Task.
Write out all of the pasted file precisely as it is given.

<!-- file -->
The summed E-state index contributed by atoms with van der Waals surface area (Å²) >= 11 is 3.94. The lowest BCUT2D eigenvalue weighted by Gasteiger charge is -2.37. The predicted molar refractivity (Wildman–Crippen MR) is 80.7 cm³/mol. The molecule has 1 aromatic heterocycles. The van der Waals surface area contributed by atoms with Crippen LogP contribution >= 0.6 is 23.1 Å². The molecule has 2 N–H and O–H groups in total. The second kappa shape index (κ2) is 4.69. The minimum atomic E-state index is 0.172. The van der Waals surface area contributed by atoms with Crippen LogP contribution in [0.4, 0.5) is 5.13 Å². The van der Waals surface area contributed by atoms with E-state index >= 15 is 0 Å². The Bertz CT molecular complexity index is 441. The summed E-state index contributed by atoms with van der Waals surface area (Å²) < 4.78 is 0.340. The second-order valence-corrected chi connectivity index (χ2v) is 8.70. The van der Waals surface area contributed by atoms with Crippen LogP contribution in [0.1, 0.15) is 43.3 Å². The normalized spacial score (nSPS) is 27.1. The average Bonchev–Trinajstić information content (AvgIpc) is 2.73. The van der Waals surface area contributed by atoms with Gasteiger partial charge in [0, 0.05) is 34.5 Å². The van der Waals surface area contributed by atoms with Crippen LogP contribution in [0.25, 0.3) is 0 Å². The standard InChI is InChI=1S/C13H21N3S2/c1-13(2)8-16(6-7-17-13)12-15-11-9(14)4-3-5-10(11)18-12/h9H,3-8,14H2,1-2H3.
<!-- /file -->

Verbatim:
The summed E-state index contributed by atoms with van der Waals surface area (Å²) >= 11 is 3.94. The lowest BCUT2D eigenvalue weighted by Gasteiger charge is -2.37. The predicted molar refractivity (Wildman–Crippen MR) is 80.7 cm³/mol. The molecule has 1 aromatic heterocycles. The van der Waals surface area contributed by atoms with Crippen LogP contribution >= 0.6 is 23.1 Å². The molecule has 2 N–H and O–H groups in total. The second kappa shape index (κ2) is 4.69. The minimum atomic E-state index is 0.172. The van der Waals surface area contributed by atoms with Crippen LogP contribution in [0.4, 0.5) is 5.13 Å². The van der Waals surface area contributed by atoms with E-state index >= 15 is 0 Å². The Bertz CT molecular complexity index is 441. The summed E-state index contributed by atoms with van der Waals surface area (Å²) < 4.78 is 0.340. The second-order valence-corrected chi connectivity index (χ2v) is 8.70. The van der Waals surface area contributed by atoms with Crippen LogP contribution in [0.1, 0.15) is 43.3 Å². The normalized spacial score (nSPS) is 27.1. The average Bonchev–Trinajstić information content (AvgIpc) is 2.73. The van der Waals surface area contributed by atoms with Gasteiger partial charge in [0, 0.05) is 34.5 Å². The van der Waals surface area contributed by atoms with Crippen LogP contribution in [0.25, 0.3) is 0 Å². The standard InChI is InChI=1S/C13H21N3S2/c1-13(2)8-16(6-7-17-13)12-15-11-9(14)4-3-5-10(11)18-12/h9H,3-8,14H2,1-2H3.